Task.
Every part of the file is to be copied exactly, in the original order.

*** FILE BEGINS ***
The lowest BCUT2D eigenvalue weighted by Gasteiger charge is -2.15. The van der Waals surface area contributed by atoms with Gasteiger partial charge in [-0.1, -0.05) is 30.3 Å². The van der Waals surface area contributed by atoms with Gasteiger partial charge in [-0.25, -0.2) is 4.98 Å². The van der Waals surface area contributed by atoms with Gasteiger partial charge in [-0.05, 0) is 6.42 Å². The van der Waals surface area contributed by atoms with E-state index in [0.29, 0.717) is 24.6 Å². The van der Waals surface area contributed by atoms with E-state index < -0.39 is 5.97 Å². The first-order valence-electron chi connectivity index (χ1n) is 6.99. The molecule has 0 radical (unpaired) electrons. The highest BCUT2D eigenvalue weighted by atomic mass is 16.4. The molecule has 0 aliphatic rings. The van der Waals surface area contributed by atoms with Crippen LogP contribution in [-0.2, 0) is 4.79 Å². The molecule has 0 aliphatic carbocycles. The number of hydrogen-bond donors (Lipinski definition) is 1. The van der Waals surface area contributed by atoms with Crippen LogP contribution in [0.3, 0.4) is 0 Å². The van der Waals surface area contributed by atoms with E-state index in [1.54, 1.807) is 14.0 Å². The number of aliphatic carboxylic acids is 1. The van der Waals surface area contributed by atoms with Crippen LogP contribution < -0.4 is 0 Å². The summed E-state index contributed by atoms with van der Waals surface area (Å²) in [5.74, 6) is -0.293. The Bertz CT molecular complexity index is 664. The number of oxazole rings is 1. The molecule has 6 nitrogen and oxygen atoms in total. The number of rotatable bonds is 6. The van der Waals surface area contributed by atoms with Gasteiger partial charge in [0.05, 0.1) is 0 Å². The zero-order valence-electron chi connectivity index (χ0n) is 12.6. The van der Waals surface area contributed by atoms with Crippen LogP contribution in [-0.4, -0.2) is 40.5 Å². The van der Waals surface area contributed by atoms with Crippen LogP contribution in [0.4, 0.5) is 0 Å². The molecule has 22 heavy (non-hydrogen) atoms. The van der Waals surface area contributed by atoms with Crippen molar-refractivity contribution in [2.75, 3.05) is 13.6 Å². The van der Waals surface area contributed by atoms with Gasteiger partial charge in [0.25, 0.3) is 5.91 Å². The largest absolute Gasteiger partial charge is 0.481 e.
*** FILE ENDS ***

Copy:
The lowest BCUT2D eigenvalue weighted by Gasteiger charge is -2.15. The van der Waals surface area contributed by atoms with Gasteiger partial charge in [-0.1, -0.05) is 30.3 Å². The van der Waals surface area contributed by atoms with Gasteiger partial charge in [-0.25, -0.2) is 4.98 Å². The van der Waals surface area contributed by atoms with Gasteiger partial charge in [-0.05, 0) is 6.42 Å². The van der Waals surface area contributed by atoms with E-state index in [0.29, 0.717) is 24.6 Å². The van der Waals surface area contributed by atoms with E-state index < -0.39 is 5.97 Å². The first-order valence-electron chi connectivity index (χ1n) is 6.99. The molecule has 0 radical (unpaired) electrons. The highest BCUT2D eigenvalue weighted by atomic mass is 16.4. The molecule has 0 aliphatic rings. The van der Waals surface area contributed by atoms with Crippen LogP contribution in [-0.2, 0) is 4.79 Å². The molecule has 0 aliphatic carbocycles. The number of hydrogen-bond donors (Lipinski definition) is 1. The van der Waals surface area contributed by atoms with Crippen LogP contribution in [0.3, 0.4) is 0 Å². The van der Waals surface area contributed by atoms with E-state index in [1.54, 1.807) is 14.0 Å². The number of aliphatic carboxylic acids is 1. The van der Waals surface area contributed by atoms with Crippen LogP contribution < -0.4 is 0 Å². The summed E-state index contributed by atoms with van der Waals surface area (Å²) in [5.74, 6) is -0.293. The Bertz CT molecular complexity index is 664. The number of oxazole rings is 1. The molecule has 6 nitrogen and oxygen atoms in total. The number of rotatable bonds is 6. The van der Waals surface area contributed by atoms with Gasteiger partial charge in [0.05, 0.1) is 0 Å². The zero-order valence-electron chi connectivity index (χ0n) is 12.6. The van der Waals surface area contributed by atoms with Crippen LogP contribution in [-0.4, -0.2) is 40.5 Å². The van der Waals surface area contributed by atoms with Crippen LogP contribution in [0.4, 0.5) is 0 Å². The molecule has 22 heavy (non-hydrogen) atoms. The van der Waals surface area contributed by atoms with Crippen molar-refractivity contribution in [2.75, 3.05) is 13.6 Å². The van der Waals surface area contributed by atoms with Gasteiger partial charge in [0.25, 0.3) is 5.91 Å². The largest absolute Gasteiger partial charge is 0.481 e.